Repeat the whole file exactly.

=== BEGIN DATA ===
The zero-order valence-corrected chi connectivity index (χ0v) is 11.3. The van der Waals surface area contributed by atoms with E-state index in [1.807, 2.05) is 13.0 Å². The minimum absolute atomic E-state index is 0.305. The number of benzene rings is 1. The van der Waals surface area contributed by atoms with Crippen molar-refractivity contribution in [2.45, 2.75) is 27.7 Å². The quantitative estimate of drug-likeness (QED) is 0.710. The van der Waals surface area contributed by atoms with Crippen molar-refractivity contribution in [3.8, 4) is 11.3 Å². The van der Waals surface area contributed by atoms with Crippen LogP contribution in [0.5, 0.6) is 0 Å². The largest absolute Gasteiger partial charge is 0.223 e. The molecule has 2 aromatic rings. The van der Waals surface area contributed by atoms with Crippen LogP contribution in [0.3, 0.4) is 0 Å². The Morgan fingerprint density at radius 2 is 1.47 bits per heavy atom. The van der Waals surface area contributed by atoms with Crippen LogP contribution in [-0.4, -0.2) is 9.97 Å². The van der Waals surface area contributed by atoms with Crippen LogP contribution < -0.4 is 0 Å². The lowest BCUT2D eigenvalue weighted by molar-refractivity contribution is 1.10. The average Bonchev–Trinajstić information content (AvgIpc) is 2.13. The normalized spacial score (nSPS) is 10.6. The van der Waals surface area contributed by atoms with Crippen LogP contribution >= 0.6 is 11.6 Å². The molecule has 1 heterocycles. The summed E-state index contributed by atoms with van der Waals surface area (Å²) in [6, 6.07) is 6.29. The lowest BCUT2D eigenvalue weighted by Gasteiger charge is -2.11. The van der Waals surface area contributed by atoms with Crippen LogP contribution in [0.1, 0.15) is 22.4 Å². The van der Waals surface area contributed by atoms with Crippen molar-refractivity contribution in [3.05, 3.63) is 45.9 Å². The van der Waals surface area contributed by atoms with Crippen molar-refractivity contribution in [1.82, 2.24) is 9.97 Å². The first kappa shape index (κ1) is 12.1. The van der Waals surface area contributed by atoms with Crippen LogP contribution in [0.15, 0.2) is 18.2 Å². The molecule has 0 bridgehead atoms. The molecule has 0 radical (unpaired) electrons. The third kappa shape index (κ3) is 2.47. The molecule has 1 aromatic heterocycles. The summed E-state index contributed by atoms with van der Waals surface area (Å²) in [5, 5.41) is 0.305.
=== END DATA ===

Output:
The zero-order valence-corrected chi connectivity index (χ0v) is 11.3. The van der Waals surface area contributed by atoms with E-state index in [1.807, 2.05) is 13.0 Å². The minimum absolute atomic E-state index is 0.305. The number of benzene rings is 1. The van der Waals surface area contributed by atoms with Crippen molar-refractivity contribution in [2.45, 2.75) is 27.7 Å². The quantitative estimate of drug-likeness (QED) is 0.710. The van der Waals surface area contributed by atoms with Crippen molar-refractivity contribution in [3.8, 4) is 11.3 Å². The van der Waals surface area contributed by atoms with Crippen LogP contribution in [0.5, 0.6) is 0 Å². The largest absolute Gasteiger partial charge is 0.223 e. The molecule has 2 aromatic rings. The van der Waals surface area contributed by atoms with Crippen LogP contribution in [0.3, 0.4) is 0 Å². The Morgan fingerprint density at radius 2 is 1.47 bits per heavy atom. The van der Waals surface area contributed by atoms with Crippen LogP contribution in [-0.4, -0.2) is 9.97 Å². The van der Waals surface area contributed by atoms with Crippen LogP contribution < -0.4 is 0 Å². The lowest BCUT2D eigenvalue weighted by molar-refractivity contribution is 1.10. The average Bonchev–Trinajstić information content (AvgIpc) is 2.13. The normalized spacial score (nSPS) is 10.6. The van der Waals surface area contributed by atoms with Crippen LogP contribution >= 0.6 is 11.6 Å². The molecule has 1 heterocycles. The summed E-state index contributed by atoms with van der Waals surface area (Å²) in [6, 6.07) is 6.29. The lowest BCUT2D eigenvalue weighted by Gasteiger charge is -2.11. The van der Waals surface area contributed by atoms with Crippen LogP contribution in [0.1, 0.15) is 22.4 Å². The van der Waals surface area contributed by atoms with Crippen molar-refractivity contribution in [3.05, 3.63) is 45.9 Å². The van der Waals surface area contributed by atoms with Crippen molar-refractivity contribution in [1.82, 2.24) is 9.97 Å². The first kappa shape index (κ1) is 12.1. The van der Waals surface area contributed by atoms with Crippen LogP contribution in [0.15, 0.2) is 18.2 Å². The molecule has 0 bridgehead atoms. The molecule has 0 radical (unpaired) electrons. The third kappa shape index (κ3) is 2.47. The molecule has 1 aromatic heterocycles. The summed E-state index contributed by atoms with van der Waals surface area (Å²) in [5, 5.41) is 0.305.